Dr Ismahane Elouafi
Director General, International Center for Biosaline Agruiculture Dubai
United Arab Emirates Email: I.firstname.lastname@example.org
In Germany the World Soil Day was used to announce the Soil of the Year 2013: The Plaggic Anthrosol (Plaggenesch). The German name Plaggenesch combines the terms “Plaggen” and “Esch”. “Plaggen”, or sods, are flat blocks of soil material with its above herbal or shrub or grassy vegetation and felted roots, shallowly scraped with a hoe or a spade. “Esch” originated from the Gothic word “astic”, and describes a usually slightly more elevated area of the arable land. According to German Soil Taxonomy, the diagnostic horizon of a Plaggenesch is the “E” horizon, which is more than 40 cm in thickness, containing at least 0.6 % organic matter and increased phosphate contents. Additionally, artefacts such as charcoal, pieces of bricks and other remnants of daily use are typical findings. Plaggenesch soils can be differentiated into “Brown Plaggenesch” (resulting from loamy meadow sods of a brownish colour – picture on the left) and “Grey Plaggenesch” (composed of sandy and greyish heather sods – picture on the right).
Further information and material (posters, flyers, CD’s)
Kuratorium Boden des Jahres, Professor M. Frielinghaus, ZALF Müncheberg, email@example.com
Prof. Luise Giani, Uni Oldenburg: firstname.lastname@example.org
Prof. Klaus Mueller, Dr. Lutz Markowski, HS Osnabrück: email@example.com; firstname.lastname@example.org
Dr. Wolf Eckelmann, BGR Hannover: email@example.com
Bundesverband Boden (BVB), www.bvboden.de
Deutsche Bodenkundliche Gesellschaft (DBG), www.dbges.de
Museum am Schölerberg Osnabrück, Tel.: 0541-56003-0, firstname.lastname@example.org
The Italian Society of Soil Science (SISS) and the Italian Society of Pedology (SIPe) organised on the 4-5th of December 2012 the celebration of World Soil Day 2012, in Bolzano, in collaboration with the South Tyrol Museum of Nature.
More than 100 participants from any parts of Italy, among soil scientists, students, teachers, people of local and national administration, celebrated "the importance of soil as a critical component of the natural system and as a vital contributor to the human commonwealth through its contribution to food, water and energy security and as a mitigator of biodiversity loss and climate change", as proposed during the 17th International Union of Soil Science Congress (Bangkok, 2002).
The programme of 2-day workshop "The man and the soil: a never-ending story" consisted of oral, poster presentations and a large public debate on link between soil and society. The contributions from participants highlighted the essential role that soil plays for humankind and put emphasis on the vulnerability of this important resource. The contributions pointed out that soil is a finite resource, non-renewable on a human time-scale and that inappropriate management practices, increasing demand or change in population pressure drive unsustainable and inadequate governance over this essential resource. The thousand-year-old relationship between soil and man was illustrated, and key-questions such as developing awareness about the importance of soil for the Man of Tomorrow were discussed. Thus, special emphasis was done to soil education and to the activities that schools and museums developed on this topic. The closing event of the World Soil Day 2012 was to present the conclusion draw from the workshop, coupled to a visit of the interactive education activity for primary school on soil "Scava scava: Kosmos Boden" organised by the South Tyrol Museum of Nature, a good example of link between soil science and society.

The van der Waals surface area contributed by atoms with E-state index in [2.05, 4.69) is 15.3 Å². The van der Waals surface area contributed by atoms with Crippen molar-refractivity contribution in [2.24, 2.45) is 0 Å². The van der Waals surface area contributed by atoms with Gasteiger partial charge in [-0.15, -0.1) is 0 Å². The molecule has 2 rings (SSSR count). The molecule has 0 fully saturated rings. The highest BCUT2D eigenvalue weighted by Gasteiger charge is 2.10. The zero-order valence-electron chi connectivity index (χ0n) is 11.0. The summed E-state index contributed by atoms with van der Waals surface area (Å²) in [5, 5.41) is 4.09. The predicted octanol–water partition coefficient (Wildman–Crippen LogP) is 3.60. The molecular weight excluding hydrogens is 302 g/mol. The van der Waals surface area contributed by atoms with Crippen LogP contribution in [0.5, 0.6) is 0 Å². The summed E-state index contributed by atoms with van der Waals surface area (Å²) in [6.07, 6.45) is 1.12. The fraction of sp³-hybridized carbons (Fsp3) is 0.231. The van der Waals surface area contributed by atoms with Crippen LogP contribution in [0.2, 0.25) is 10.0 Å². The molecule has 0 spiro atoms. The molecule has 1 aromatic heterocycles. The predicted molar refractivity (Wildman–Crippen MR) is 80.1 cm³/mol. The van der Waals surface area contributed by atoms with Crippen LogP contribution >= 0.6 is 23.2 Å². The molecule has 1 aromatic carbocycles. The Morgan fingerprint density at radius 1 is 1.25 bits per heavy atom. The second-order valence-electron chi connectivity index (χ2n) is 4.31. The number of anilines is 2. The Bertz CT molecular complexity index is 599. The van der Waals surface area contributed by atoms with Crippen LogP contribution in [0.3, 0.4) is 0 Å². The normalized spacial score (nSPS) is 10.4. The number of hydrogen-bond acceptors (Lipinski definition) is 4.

Yazd University, Iran
Student association of soil science of Yazd University held the first world day meeting in collaboration with National Salinity Research Center (NSRC). Both departments (Soil Science Department of Yazd University and NSRC) are young institutions mainly working on problem affected (saline and polluted) soils.
At this meeting speakers from Tarbiat Modares University (TMU), Yazd University and NSRC stated their comments about the challenges in soil science at national and local scales. The speakers and their topic of presentations were:
- Dr. M.J. Malakouti; Emeritus Professor, TMU, The role of improving soil quality in improving the common health of society.
- Dr. M. Akhavan Ghalibaf; Assistant Professor, Yazd University. Yazd as a pattern of symbiosis with soil.
- Y. Hasheminejhad; Staff Member, NSRC, Salinity a challenge or opportunity.
- Y. Hasheminejhad; Staff Member, NSRC, New tools of soil salinity assessment.
- J. Salem; Staff Member, Agricultural Research Center, Food security in relation with soil and water resources.
At the end a fair of NSRC findings, publications and some instrumentation was visited by participants.
Here are couple of linkages from which we shall seek a report to be included here: